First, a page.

The ECM receives and processes information from the following input sources:
Crankshaft Position (CKP) sensor
Camshaft Position (CMP) sensor
Brake pedal switch
Glow plug control module
Ambient Air Temperature (AAT) sensor
Engine cooling fan control module
Fuel Pump Driver Module (FPDM)
If the vehicle is equipped with manual transmission:
- Clutch pedal position sensor
- Clutch Bottom Of Travel (BOT) switch
On EU6 market vehicles:
- Diesel Exhaust Fluid (DEF) tank module
- DEF heater control unit
- Post Selective Catalyst Reduction (SCR) nitrogen oxide (NOx) sensor module
Transmission Control Switch (TCS) - Automatic transmission only
Engine Coolant Temperature (ECT) sensor - electric thermostat housing
ECT sensor - Radiator outlet
Heated Oxygen Sensor (HO2S)
Water In Fuel (WIF) sensor
Fuel rail Pressure Control Valve (PCV)
Fuel Rail Pressure (FRP) sensor
Fuel temperature sensor
Mass Air Flow and Temperature (MAFT) sensor
Electric throttle
Cylinder head temperature sensor
Cylinder block temperature sensor
Oil pressure and temperature sensor
Variable coolant pump - shroud position
Variable Geometry Turbocharger (VGT) vane actuator
Pre-catalyst exhaust gas temperature sensor
Manifold Absolute Pressure and Temperature (MAPT) sensor
Exhaust Gas Recirculation (EGR) valve - High Pressure (HP)
Charge air temperature sensor (EGR cooler outlet)
Oil pressure control solenoid
Exhaust gas temperature sensor - post catalytic converter
EGR pressure sensor - Low Pressure (LP) EGR
Brake vacuum sensor.

The ECM is connected to the vehicle harnesses via two connectors. The ECM contains data processors and memory microchips. The output signals to the actuators and sensors are in the form of ground paths provided by driver circuits within the ECM. The ECM driver circuits produce heat during normal operation and dissipate this heat via the ribbed casing.

The ECM performs self-diagnostic routines and stores fault codes in its memory. These fault codes and diagnostics can be accessed using the approved diagnostic system. If the ECM is to be replaced, the new ECM is supplied 'blank' and must be configured to the vehicle using an approved diagnostic system. A 'flash' electrically erasable programmable read only memory allows the ECM to be externally configured, using an approved diagnostic system, with market specific or new tune information up to 14 times. If a fifteenth update is required the ECM must be replaced. The current engine tune data can be accessed and read using an approved diagnostic system.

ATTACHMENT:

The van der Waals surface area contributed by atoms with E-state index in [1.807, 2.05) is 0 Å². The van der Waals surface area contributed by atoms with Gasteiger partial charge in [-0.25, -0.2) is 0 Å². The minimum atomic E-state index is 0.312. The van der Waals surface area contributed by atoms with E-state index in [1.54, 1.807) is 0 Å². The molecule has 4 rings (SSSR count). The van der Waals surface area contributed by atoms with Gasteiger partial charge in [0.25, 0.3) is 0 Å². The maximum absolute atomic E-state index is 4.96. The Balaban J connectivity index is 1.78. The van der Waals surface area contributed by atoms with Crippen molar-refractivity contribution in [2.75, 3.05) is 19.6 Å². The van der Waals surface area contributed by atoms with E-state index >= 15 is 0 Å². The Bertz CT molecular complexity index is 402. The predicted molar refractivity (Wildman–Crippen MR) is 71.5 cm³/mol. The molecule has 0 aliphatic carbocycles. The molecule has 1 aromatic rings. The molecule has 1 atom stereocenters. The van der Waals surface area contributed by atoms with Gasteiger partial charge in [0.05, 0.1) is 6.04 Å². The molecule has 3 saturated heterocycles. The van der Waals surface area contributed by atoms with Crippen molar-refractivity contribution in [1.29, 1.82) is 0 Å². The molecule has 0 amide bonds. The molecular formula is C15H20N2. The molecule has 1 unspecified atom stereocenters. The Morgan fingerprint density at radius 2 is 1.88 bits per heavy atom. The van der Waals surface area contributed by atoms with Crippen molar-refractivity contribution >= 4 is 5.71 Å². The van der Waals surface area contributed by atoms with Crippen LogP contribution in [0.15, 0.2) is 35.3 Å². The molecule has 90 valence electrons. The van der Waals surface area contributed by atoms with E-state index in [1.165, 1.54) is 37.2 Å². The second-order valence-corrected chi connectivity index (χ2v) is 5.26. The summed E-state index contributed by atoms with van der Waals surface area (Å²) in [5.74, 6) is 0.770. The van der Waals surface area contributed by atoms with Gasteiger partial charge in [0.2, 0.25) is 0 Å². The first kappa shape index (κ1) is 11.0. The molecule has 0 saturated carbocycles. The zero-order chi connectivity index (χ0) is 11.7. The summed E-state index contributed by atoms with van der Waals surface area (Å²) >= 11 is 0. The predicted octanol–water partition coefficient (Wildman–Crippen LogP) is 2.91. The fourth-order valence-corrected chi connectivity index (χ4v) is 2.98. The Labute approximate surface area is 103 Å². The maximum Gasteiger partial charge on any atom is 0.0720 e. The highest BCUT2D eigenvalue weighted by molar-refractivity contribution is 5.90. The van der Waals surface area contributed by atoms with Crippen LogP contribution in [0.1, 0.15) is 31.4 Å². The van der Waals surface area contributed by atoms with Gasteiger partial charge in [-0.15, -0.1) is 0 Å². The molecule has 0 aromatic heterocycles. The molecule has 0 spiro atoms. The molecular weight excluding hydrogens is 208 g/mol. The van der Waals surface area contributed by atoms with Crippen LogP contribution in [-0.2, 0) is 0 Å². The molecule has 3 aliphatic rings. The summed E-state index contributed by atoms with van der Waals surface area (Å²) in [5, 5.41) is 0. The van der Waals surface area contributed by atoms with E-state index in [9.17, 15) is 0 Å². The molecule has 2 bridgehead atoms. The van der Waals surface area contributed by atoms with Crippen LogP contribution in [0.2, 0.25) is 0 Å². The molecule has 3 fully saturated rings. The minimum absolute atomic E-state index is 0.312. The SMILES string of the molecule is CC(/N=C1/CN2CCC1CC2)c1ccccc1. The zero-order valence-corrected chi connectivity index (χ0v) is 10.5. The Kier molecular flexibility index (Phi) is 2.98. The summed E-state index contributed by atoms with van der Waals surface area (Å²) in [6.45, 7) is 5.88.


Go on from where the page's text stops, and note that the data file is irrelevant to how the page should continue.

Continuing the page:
When a new ECM is equipped, it must be synchronized to the Central Junction Box (CJB) and the Electric Steering Column Lock (ESCL) control module for immobilization purposes using an approved diagnostic system. ECM's cannot be 'swapped' between vehicles.

The ECM is connected to the engine sensors which allow it to monitor the engine operating conditions. The ECM processes these signals and determines the actions necessary to maintain optimum engine performance in terms of driveability, fuel efficiency and exhaust emissions. The memory of the ECM is programmed with instructions for how to control the engine, this is known as the strategy. The memory also contains data in the form of maps which the ECM uses as a basis for fueling and emission control. By comparing the information from the sensors to the data in the maps, the ECM is able to calculate the various output requirements. The ECM contains an adaptive strategy which updates the system when components vary due to production tolerances or ageing.

Some sensors receive a regulated voltage supplied by the ECM. This avoids incorrect signals caused by voltage drop during cranking.

The ECM receives a vehicle speed signal on the High Speed Controller Area Network (HS-CAN) powertrain systems bus from the Anti-lock Brake System (ABS) control module. Vehicle speed is an important input to the ECM strategies. The ABS control module derives the speed signal from the ABS wheel speed sensors. The frequency of this signal changes according to road speed. The ECM uses this signal to determine the following: